Operation Gratitude Care Package Weekend!

Friday, October 17, 2014

Not Every Texas Hospital is Dallas Presbyterian...


So, as I've mentioned in a few places before, I've had myself a little medical adventure.

But to tell the truth, I thought I was on top of it, watching my caffeine, exercising, keeping half an eye on what I eat.  I kept seeing my doctor and my cardiologist, even got an audio echocardiogram (like a sonogram for your heart, they watch it while it's working, very cool).

But somewhere between the audio echocardiogram and two Fridays ago, something changed.

I had been having respiratory problems for a few weeks, that I ascribed to the changing seasons (Spring cedar blooming in TX kicked my ass).  But it didn't get better, to the point where I couldn't sleep at night because I couldn't lay or sit down and breathe.  Deborah finally dragged me down to our doctor, the one who had recommended our cardiologist.  He ran an EKG and promptly pulled out his telephone.

"You could probably get there alright if Deborah drove you," he said, "but I'd feel better if there were a couple of medical professionals with you..." So I wound up in an ambulance headed for Methodist Texsan (sic) Hospital in San Antonio.

Turns out that my "irregular heartbeat" was a massive dose of PVC's (premature ventricular contractions) in my lower heart chambers which were majorly interfering with the passage of  blood from the upper chambers, and my heart was working at between 15 and 20% efficiency.  Along the way it had expanded from "slightly enlarged" in CA to two and a half times its normal size and my "allergies" were in fact pulmonary edema.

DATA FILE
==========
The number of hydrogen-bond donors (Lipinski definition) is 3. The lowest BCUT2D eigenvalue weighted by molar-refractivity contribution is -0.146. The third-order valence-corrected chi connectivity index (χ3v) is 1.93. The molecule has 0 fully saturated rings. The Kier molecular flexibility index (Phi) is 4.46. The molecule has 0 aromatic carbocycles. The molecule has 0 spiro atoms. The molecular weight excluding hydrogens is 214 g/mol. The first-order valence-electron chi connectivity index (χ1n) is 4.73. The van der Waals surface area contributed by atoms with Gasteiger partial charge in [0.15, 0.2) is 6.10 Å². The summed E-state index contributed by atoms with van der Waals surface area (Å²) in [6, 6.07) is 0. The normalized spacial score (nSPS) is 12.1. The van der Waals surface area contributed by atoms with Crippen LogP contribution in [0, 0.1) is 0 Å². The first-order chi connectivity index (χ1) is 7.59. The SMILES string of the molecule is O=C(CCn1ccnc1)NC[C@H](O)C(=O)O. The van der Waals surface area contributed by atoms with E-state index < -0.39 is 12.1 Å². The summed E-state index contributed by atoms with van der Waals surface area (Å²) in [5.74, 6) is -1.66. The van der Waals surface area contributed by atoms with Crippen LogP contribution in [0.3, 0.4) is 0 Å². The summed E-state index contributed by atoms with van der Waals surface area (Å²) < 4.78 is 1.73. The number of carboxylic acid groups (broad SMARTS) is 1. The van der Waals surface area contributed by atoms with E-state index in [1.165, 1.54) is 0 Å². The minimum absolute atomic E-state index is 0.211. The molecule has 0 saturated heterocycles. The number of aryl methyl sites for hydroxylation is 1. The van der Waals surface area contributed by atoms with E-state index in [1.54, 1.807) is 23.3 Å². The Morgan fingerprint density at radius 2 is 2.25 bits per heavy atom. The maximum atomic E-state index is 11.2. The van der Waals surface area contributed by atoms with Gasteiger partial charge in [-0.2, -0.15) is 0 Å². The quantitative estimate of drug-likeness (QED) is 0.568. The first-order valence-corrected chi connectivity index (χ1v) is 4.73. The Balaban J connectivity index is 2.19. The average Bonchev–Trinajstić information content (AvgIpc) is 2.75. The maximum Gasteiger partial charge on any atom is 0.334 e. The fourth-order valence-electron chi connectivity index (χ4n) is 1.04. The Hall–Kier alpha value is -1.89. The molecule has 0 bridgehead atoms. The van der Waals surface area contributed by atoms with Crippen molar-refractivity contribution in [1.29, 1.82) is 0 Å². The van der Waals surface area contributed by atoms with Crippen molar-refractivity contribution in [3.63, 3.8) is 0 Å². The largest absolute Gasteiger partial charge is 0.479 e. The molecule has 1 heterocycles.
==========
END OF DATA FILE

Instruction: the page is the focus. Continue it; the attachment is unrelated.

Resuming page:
So I'm flat on my back for a week with an oxygen feed up my nose while some very capable people did a hell of a job on my decaying carcass.

Their first procedure was to run a camera up the femoral artery from my groin straight into my heart, where they isolated the specific points in my two lower chambers that were sparking the worst of the PVC's.  It's a weird feeling laying there watching the monitors (I was under sedation but wakefulness under sedation runs in my family) as these wires wiggle around inside your beating heart.  They identified the specific points they were looking for, and a few days later (symmetry is everything), they went back in on the other side of the groin and up the other femoral artery.

And I lay there and watched them methodically burn out little bits of my heart that were producing the worst of the PVC's.  And I'm sorry, but sedation or no sedation I could feel some of them, as in "OK.  Ow. Ow. Ow."  Finally they were done and pulled back out.

The procedure was a success, insofar as the number of PVC's was drastically reduced.  I spent another week in the hospital while we watched to see if they had stabilized and getting fitted with a Zoll Life Vest, an external defibrillator/monitor you wear.  If my heart gets too far out of line, it will give me one minute's warning and then tase my ass, resulting in a) my heart stabilizing at least long enough for emergency treatment and b) dropping me like a pole-axed steer.  I won't be driving for a while.

I wear the vest for three months while we evaluate the heart's progress, (there's a slight chance I might even regain some heart function) at the end of which, either it will have improved enough to control with medication, or we go to an implanted defribrillator and the full Cheney...
Needless to say, I am grateful beyond words to the staff of Methodist Texsan, and even further so to Deborah for dragging me to the doctor when she did.

The staff was absolutely outstanding, I cannot say enough about their skill and professionalism.  If I had had this experience at County USC in LA, I'm reasonably sure I'd be dead by now.



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